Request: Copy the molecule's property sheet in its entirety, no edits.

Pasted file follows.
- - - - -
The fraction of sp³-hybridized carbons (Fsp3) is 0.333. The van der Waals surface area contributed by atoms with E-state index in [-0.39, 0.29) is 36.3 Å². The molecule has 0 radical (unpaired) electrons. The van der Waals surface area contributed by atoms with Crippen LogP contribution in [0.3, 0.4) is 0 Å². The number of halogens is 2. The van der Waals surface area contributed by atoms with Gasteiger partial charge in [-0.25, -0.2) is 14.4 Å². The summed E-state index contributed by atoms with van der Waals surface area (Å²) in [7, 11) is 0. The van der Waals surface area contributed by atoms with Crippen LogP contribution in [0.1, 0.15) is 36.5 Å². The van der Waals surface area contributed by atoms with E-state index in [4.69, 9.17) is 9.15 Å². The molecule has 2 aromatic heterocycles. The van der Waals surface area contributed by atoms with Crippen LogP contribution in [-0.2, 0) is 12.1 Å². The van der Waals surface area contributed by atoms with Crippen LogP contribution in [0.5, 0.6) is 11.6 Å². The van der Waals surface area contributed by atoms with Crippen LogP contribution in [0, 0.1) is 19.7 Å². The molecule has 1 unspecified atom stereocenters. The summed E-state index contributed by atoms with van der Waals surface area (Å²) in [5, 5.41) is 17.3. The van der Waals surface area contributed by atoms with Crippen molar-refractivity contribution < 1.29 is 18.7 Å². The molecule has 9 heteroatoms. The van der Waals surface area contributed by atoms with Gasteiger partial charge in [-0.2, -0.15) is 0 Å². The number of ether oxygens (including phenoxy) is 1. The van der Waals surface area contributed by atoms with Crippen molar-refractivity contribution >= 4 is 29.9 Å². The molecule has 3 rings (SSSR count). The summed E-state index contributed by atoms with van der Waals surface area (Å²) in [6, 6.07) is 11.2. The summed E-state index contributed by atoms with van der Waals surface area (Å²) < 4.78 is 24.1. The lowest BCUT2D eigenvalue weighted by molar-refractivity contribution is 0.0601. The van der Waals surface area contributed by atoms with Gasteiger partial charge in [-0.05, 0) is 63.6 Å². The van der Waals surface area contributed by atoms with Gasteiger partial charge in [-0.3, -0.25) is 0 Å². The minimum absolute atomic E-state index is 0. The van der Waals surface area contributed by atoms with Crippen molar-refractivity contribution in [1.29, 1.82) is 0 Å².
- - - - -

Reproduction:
The fraction of sp³-hybridized carbons (Fsp3) is 0.333. The van der Waals surface area contributed by atoms with E-state index in [-0.39, 0.29) is 36.3 Å². The molecule has 0 radical (unpaired) electrons. The van der Waals surface area contributed by atoms with Crippen LogP contribution in [0.3, 0.4) is 0 Å². The number of halogens is 2. The van der Waals surface area contributed by atoms with Gasteiger partial charge in [-0.25, -0.2) is 14.4 Å². The summed E-state index contributed by atoms with van der Waals surface area (Å²) in [7, 11) is 0. The van der Waals surface area contributed by atoms with Crippen LogP contribution in [0.1, 0.15) is 36.5 Å². The van der Waals surface area contributed by atoms with E-state index in [4.69, 9.17) is 9.15 Å². The molecule has 2 aromatic heterocycles. The van der Waals surface area contributed by atoms with Crippen LogP contribution in [-0.2, 0) is 12.1 Å². The van der Waals surface area contributed by atoms with Crippen LogP contribution in [0.5, 0.6) is 11.6 Å². The van der Waals surface area contributed by atoms with Crippen LogP contribution in [0, 0.1) is 19.7 Å². The molecule has 1 unspecified atom stereocenters. The summed E-state index contributed by atoms with van der Waals surface area (Å²) in [5, 5.41) is 17.3. The van der Waals surface area contributed by atoms with Crippen molar-refractivity contribution < 1.29 is 18.7 Å². The molecule has 9 heteroatoms. The van der Waals surface area contributed by atoms with Gasteiger partial charge in [-0.2, -0.15) is 0 Å². The number of ether oxygens (including phenoxy) is 1. The van der Waals surface area contributed by atoms with Crippen molar-refractivity contribution >= 4 is 29.9 Å². The molecule has 3 rings (SSSR count). The summed E-state index contributed by atoms with van der Waals surface area (Å²) in [6, 6.07) is 11.2. The summed E-state index contributed by atoms with van der Waals surface area (Å²) < 4.78 is 24.1. The lowest BCUT2D eigenvalue weighted by molar-refractivity contribution is 0.0601. The van der Waals surface area contributed by atoms with Gasteiger partial charge in [-0.05, 0) is 63.6 Å². The van der Waals surface area contributed by atoms with Gasteiger partial charge in [-0.3, -0.25) is 0 Å². The minimum absolute atomic E-state index is 0. The van der Waals surface area contributed by atoms with Crippen molar-refractivity contribution in [1.29, 1.82) is 0 Å².